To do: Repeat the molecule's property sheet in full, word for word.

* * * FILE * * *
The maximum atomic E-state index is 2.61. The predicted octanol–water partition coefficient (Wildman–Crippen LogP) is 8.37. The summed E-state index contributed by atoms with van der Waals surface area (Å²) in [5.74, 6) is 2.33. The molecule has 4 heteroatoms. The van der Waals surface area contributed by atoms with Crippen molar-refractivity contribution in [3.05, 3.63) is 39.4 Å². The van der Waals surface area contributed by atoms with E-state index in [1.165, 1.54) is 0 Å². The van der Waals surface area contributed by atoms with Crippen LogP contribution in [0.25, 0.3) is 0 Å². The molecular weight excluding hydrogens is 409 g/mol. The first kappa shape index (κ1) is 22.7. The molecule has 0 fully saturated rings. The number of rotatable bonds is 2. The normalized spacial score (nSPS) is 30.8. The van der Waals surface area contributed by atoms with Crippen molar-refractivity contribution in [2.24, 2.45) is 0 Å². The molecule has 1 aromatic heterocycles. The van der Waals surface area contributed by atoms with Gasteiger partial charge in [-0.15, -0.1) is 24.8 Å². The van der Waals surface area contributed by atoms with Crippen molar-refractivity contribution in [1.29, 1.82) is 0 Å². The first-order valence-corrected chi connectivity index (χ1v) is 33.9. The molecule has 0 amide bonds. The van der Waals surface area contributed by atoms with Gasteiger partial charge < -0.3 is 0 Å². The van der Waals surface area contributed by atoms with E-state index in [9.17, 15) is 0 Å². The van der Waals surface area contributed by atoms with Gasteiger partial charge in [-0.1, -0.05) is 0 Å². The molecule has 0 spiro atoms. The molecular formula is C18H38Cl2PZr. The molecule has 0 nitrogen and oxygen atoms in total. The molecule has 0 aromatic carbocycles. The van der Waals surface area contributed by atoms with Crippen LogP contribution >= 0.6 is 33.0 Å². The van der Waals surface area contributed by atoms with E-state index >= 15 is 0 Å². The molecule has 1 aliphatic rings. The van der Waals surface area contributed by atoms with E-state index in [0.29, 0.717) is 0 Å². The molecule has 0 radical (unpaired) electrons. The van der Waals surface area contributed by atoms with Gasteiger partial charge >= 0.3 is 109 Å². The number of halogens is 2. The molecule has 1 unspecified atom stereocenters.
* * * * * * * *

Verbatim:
The maximum atomic E-state index is 2.61. The predicted octanol–water partition coefficient (Wildman–Crippen LogP) is 8.37. The summed E-state index contributed by atoms with van der Waals surface area (Å²) in [5.74, 6) is 2.33. The molecule has 4 heteroatoms. The van der Waals surface area contributed by atoms with Crippen molar-refractivity contribution in [3.05, 3.63) is 39.4 Å². The van der Waals surface area contributed by atoms with E-state index in [1.165, 1.54) is 0 Å². The van der Waals surface area contributed by atoms with Crippen LogP contribution in [0.25, 0.3) is 0 Å². The molecular weight excluding hydrogens is 409 g/mol. The first kappa shape index (κ1) is 22.7. The molecule has 0 fully saturated rings. The number of rotatable bonds is 2. The normalized spacial score (nSPS) is 30.8. The van der Waals surface area contributed by atoms with Crippen molar-refractivity contribution in [2.24, 2.45) is 0 Å². The molecule has 1 aromatic heterocycles. The van der Waals surface area contributed by atoms with Gasteiger partial charge in [-0.15, -0.1) is 24.8 Å². The van der Waals surface area contributed by atoms with Crippen molar-refractivity contribution in [1.29, 1.82) is 0 Å². The first-order valence-corrected chi connectivity index (χ1v) is 33.9. The molecule has 0 amide bonds. The van der Waals surface area contributed by atoms with Gasteiger partial charge < -0.3 is 0 Å². The van der Waals surface area contributed by atoms with E-state index in [9.17, 15) is 0 Å². The van der Waals surface area contributed by atoms with Gasteiger partial charge in [-0.1, -0.05) is 0 Å². The molecule has 0 spiro atoms. The molecular formula is C18H38Cl2PZr. The molecule has 0 nitrogen and oxygen atoms in total. The molecule has 0 aromatic carbocycles. The van der Waals surface area contributed by atoms with Crippen LogP contribution >= 0.6 is 33.0 Å². The van der Waals surface area contributed by atoms with E-state index >= 15 is 0 Å². The molecule has 1 aliphatic rings. The van der Waals surface area contributed by atoms with E-state index in [0.29, 0.717) is 0 Å². The molecule has 0 radical (unpaired) electrons. The van der Waals surface area contributed by atoms with Gasteiger partial charge >= 0.3 is 109 Å². The number of halogens is 2. The molecule has 1 unspecified atom stereocenters.